How To Manage Your Estate

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An executor is the person or corporate fiduciary (trust company) that is appointed under your will to manage your estate after you die. The executor will: offer your will to the court for probate; marshal your assets; file an inventory of your assets with the court; pay all debts, expenses of administration, and taxes; and sell any property that must be sold to put the estate in a position to be closed.

The executor will petition the court to make an order to distribute your estate. During the probate of your estate, the executor has the duty to account for the financial transactions of the estate and to keep the court and the beneficiaries informed as to the progress of the estate administration. After the court issues the order for distribution, the executor will distribute your estate pursuant to the terms of the order that incorporates the asset disposition provisions of your will.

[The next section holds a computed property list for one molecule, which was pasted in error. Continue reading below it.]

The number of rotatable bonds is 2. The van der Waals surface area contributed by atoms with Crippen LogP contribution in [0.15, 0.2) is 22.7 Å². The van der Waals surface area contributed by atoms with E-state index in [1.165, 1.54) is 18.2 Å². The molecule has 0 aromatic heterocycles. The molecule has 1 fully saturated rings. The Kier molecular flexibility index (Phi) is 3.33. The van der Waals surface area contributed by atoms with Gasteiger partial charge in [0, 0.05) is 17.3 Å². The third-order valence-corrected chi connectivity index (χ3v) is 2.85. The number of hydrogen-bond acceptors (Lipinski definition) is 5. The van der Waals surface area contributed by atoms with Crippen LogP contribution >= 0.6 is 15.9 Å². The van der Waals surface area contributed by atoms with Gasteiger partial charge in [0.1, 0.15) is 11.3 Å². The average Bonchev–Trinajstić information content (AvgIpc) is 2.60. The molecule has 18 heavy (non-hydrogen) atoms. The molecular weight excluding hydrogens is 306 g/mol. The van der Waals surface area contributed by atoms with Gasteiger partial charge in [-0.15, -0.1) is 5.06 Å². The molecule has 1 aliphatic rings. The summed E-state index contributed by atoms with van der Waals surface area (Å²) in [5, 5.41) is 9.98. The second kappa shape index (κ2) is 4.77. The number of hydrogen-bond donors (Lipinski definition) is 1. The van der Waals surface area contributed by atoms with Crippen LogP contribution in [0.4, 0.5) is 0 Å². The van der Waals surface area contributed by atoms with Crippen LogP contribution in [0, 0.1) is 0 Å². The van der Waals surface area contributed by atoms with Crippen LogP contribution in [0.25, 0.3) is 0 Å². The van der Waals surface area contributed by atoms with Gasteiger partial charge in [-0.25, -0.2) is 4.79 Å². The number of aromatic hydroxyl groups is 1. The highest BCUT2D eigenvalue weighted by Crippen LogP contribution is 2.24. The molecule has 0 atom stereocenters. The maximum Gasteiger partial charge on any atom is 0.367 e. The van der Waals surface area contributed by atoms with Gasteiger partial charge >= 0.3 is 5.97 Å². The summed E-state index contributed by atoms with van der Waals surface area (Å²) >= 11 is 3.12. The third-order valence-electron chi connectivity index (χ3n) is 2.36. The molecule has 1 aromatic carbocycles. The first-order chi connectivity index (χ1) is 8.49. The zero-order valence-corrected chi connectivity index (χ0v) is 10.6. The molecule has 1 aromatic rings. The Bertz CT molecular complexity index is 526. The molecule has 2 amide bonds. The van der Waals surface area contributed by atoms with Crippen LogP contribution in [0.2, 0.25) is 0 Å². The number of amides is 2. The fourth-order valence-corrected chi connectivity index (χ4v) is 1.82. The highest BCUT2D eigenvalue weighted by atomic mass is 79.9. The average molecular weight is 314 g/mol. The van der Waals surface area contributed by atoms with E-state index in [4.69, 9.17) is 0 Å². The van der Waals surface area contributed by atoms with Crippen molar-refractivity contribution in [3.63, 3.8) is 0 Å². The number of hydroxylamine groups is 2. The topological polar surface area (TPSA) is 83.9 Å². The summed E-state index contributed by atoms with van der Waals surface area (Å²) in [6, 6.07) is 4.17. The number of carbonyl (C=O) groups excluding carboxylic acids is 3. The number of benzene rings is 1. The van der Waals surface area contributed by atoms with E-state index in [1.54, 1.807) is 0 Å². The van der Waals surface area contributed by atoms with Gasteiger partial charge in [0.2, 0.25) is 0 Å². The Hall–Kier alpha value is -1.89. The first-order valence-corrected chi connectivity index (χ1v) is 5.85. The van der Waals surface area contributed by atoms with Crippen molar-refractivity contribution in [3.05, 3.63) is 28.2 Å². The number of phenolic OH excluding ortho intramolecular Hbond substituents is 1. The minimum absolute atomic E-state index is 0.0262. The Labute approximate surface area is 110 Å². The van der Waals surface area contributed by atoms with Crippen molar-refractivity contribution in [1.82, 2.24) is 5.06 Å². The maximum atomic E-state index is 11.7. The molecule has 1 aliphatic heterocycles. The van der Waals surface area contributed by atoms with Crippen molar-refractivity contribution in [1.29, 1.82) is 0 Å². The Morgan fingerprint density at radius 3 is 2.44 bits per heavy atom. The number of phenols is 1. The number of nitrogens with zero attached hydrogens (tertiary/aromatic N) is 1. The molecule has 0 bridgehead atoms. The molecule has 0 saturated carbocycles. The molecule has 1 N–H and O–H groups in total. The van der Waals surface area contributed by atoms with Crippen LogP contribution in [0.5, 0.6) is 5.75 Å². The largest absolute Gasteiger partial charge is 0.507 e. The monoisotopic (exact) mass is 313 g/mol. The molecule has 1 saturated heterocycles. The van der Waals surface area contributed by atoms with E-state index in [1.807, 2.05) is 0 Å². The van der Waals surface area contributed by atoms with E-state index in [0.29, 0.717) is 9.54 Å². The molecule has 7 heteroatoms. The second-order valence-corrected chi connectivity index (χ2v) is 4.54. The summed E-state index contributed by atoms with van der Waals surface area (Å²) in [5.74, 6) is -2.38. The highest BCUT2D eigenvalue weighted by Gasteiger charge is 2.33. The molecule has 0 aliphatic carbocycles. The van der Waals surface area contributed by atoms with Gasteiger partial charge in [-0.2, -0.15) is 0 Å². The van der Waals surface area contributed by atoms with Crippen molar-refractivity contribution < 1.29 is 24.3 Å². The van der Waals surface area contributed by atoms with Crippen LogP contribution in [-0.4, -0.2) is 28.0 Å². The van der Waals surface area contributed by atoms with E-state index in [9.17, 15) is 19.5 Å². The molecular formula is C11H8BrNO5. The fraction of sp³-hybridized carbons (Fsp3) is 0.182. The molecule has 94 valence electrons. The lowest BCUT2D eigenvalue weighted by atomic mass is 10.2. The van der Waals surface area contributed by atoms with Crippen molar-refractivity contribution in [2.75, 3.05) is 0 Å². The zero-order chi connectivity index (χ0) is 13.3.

A will does not have to nominate an executor to be valid. However, nomination in your will of the executor permits you to select the executor and to determine whether the executor should be bonded or not.

Carefully select your executor. Too many people feel that the job is merely honorary and that competence is a secondary consideration. Nothing could be further from the truth. A good executor will make the difference between an estate that is handled efficiently and expeditiously versus an estate that will get mired in eventual litigation and losses. A good executor is one who keeps detailed financial records, is not a procrastinator, and can make difficult decisions. Although the executor will most likely hire a lawyer for assistance, the responsibility begins and ends with the executor.

Excerpt from The Weekend Estate Planning Kit: The Fast and Simple Way to Maximize Assets, Minimize Taxes and Protect Loved Ones by Douglas E. Godbe, Attorney at Law.

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